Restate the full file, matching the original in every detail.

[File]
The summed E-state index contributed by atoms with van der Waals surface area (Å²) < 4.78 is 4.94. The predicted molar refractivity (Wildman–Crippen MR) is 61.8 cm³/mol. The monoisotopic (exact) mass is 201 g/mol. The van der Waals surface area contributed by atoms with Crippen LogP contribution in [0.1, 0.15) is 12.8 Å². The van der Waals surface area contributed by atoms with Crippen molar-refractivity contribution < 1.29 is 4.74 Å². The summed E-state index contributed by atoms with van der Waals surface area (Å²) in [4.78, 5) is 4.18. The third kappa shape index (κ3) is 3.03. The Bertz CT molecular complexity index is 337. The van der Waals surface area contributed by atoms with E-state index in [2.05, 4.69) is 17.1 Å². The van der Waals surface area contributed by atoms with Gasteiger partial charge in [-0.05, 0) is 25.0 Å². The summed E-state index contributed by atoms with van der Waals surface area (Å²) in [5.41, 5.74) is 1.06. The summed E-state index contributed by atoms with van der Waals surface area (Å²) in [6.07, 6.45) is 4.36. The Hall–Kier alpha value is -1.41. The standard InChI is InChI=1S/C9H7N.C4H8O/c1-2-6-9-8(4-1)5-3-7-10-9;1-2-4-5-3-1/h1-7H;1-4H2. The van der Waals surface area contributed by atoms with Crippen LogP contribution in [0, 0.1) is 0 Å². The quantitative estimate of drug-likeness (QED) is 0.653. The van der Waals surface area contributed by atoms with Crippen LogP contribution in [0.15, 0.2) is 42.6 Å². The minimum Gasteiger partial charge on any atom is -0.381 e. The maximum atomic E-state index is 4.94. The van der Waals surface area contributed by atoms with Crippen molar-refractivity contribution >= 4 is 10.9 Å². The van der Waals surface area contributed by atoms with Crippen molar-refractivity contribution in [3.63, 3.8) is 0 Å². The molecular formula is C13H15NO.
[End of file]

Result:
The summed E-state index contributed by atoms with van der Waals surface area (Å²) < 4.78 is 4.94. The predicted molar refractivity (Wildman–Crippen MR) is 61.8 cm³/mol. The monoisotopic (exact) mass is 201 g/mol. The van der Waals surface area contributed by atoms with Crippen LogP contribution in [0.1, 0.15) is 12.8 Å². The van der Waals surface area contributed by atoms with Crippen molar-refractivity contribution < 1.29 is 4.74 Å². The summed E-state index contributed by atoms with van der Waals surface area (Å²) in [4.78, 5) is 4.18. The third kappa shape index (κ3) is 3.03. The Bertz CT molecular complexity index is 337. The van der Waals surface area contributed by atoms with E-state index in [2.05, 4.69) is 17.1 Å². The van der Waals surface area contributed by atoms with Gasteiger partial charge in [-0.05, 0) is 25.0 Å². The summed E-state index contributed by atoms with van der Waals surface area (Å²) in [5.41, 5.74) is 1.06. The summed E-state index contributed by atoms with van der Waals surface area (Å²) in [6.07, 6.45) is 4.36. The Hall–Kier alpha value is -1.41. The standard InChI is InChI=1S/C9H7N.C4H8O/c1-2-6-9-8(4-1)5-3-7-10-9;1-2-4-5-3-1/h1-7H;1-4H2. The van der Waals surface area contributed by atoms with Crippen LogP contribution in [0, 0.1) is 0 Å². The quantitative estimate of drug-likeness (QED) is 0.653. The van der Waals surface area contributed by atoms with Crippen LogP contribution in [0.15, 0.2) is 42.6 Å². The minimum Gasteiger partial charge on any atom is -0.381 e. The maximum atomic E-state index is 4.94. The van der Waals surface area contributed by atoms with Crippen molar-refractivity contribution >= 4 is 10.9 Å². The van der Waals surface area contributed by atoms with Crippen molar-refractivity contribution in [3.63, 3.8) is 0 Å². The molecular formula is C13H15NO.